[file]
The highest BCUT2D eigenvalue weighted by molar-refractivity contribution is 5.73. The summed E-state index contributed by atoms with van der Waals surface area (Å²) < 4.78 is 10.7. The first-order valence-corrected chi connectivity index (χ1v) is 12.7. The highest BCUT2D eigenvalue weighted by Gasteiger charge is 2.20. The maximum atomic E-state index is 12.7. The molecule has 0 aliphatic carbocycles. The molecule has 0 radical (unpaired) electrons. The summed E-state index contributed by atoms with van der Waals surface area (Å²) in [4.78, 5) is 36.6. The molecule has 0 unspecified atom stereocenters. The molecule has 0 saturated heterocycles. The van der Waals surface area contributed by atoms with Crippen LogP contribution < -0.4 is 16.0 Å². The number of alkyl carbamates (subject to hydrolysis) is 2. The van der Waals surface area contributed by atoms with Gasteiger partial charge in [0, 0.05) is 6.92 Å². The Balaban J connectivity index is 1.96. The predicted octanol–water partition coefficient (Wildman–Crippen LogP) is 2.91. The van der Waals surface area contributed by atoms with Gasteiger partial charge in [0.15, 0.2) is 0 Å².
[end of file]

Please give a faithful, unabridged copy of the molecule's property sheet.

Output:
The highest BCUT2D eigenvalue weighted by molar-refractivity contribution is 5.73. The summed E-state index contributed by atoms with van der Waals surface area (Å²) < 4.78 is 10.7. The first-order valence-corrected chi connectivity index (χ1v) is 12.7. The highest BCUT2D eigenvalue weighted by Gasteiger charge is 2.20. The maximum atomic E-state index is 12.7. The molecule has 0 aliphatic carbocycles. The molecule has 0 radical (unpaired) electrons. The summed E-state index contributed by atoms with van der Waals surface area (Å²) in [4.78, 5) is 36.6. The molecule has 0 unspecified atom stereocenters. The molecule has 0 saturated heterocycles. The van der Waals surface area contributed by atoms with Crippen LogP contribution < -0.4 is 16.0 Å². The number of alkyl carbamates (subject to hydrolysis) is 2. The van der Waals surface area contributed by atoms with Gasteiger partial charge in [0, 0.05) is 6.92 Å². The Balaban J connectivity index is 1.96. The predicted octanol–water partition coefficient (Wildman–Crippen LogP) is 2.91. The van der Waals surface area contributed by atoms with Gasteiger partial charge in [0.15, 0.2) is 0 Å².